Sometimes, less is more. Melissa McCarthy believes that if she talks fast and non-stop that she will inevitably say something funny. And, it works, but just not often enough to make the wait worthwhile. But, it could just be me. There were Melissa McCarthy fans in the audience and they gave her a smattering of applause at the movie’s end. There are some funny parts, but most involving Maya Rudolph. Perhaps they should have switched roles. I think McCarthy is an acquired taste; a taste I haven’t acquired. Admittedly, I am looking forward to seeing her next movie Can You Ever Forgive Me. The previews give her a chance to act, not just be silly.
Dee and Dan have just dropped their daughter, Maddie, at Decatur University for her senior year. As they depart, Dee discusses their pending four week vacation in Italy. Dan says he wants a divorce. After much sobbing, Dee decides to go back to school to finish her senior year at Decatur. Maddie wants to be supportive but has major concerns about her mom being on the same campus. Surprisingly, Maddie’s friends really like the idea. It is not long before they take her to a campus party where Dee runs into the mean girls. A quick makeover, and Dee also meets a boy half her age.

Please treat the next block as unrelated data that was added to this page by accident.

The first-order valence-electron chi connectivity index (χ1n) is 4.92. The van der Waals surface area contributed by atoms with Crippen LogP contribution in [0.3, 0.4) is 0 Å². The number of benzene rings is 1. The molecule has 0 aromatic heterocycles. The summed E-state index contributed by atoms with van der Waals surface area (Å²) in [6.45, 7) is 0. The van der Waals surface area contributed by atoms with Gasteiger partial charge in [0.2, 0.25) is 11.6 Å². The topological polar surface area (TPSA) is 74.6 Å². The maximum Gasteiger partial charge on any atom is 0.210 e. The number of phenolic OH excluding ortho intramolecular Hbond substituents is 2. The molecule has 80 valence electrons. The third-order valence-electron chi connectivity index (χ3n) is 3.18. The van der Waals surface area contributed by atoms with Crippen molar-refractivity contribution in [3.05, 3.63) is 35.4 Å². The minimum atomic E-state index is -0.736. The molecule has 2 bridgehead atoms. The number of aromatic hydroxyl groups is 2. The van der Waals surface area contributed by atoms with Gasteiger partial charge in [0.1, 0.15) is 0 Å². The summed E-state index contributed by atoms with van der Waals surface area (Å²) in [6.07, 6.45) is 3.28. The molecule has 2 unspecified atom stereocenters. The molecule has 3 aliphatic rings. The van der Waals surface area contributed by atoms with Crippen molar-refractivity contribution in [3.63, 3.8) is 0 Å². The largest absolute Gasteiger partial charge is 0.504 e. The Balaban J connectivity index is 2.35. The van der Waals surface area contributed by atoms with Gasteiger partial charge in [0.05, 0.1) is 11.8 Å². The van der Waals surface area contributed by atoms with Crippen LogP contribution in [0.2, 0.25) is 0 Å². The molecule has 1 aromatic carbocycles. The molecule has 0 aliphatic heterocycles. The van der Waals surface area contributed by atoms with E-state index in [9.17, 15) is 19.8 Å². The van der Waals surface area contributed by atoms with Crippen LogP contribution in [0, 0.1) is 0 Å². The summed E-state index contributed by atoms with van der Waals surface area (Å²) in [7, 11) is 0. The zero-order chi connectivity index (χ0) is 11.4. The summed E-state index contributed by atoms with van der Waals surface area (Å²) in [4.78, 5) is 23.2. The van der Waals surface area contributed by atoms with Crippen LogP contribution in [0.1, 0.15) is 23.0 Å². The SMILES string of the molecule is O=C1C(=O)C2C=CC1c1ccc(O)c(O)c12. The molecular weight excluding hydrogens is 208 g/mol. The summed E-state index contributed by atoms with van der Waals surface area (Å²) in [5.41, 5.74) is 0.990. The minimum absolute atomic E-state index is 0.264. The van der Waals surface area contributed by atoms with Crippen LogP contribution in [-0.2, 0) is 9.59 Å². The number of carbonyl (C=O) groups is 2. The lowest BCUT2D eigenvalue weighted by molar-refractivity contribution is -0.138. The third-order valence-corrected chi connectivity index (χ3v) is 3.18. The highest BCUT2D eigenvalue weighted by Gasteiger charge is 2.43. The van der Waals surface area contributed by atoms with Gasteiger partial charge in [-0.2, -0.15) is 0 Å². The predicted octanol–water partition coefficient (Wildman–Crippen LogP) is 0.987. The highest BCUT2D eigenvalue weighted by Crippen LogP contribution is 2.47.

McCarthy is Dee. If you like her movies, you will like this one. Molly Gordon is Maddie. She did well as the mostly understanding daughter. It will be interesting to see where her career goes from here. Maya Rudolph steals the movie as Dee’s best friend. The movie needed more of her. Gillian Jacobs is the stereotypical dumb blonde, nothing new here. Julie Bowen has a very small part as Dan’s mistress, clearly a waste of her comedic talent.
If you see the movie, the divorce mediation and restaurant scenes are good. Critics complain that this is merely a remake of Rodney Dangerfield’s Back To School. Sorry, I missed that one. Overall, I think the critics got this one right. Dee attends several parties, but just doesn’t become the life of the party at any of them. Understandable, of course, given the age difference. The kids accept Dee, and even like her, but life of the party is a step too far. McCarthy and her husband, Ben Falcone, co-wrote this script. Falcone directed. I can’t recommend you spend your hard-earned bucks on this one.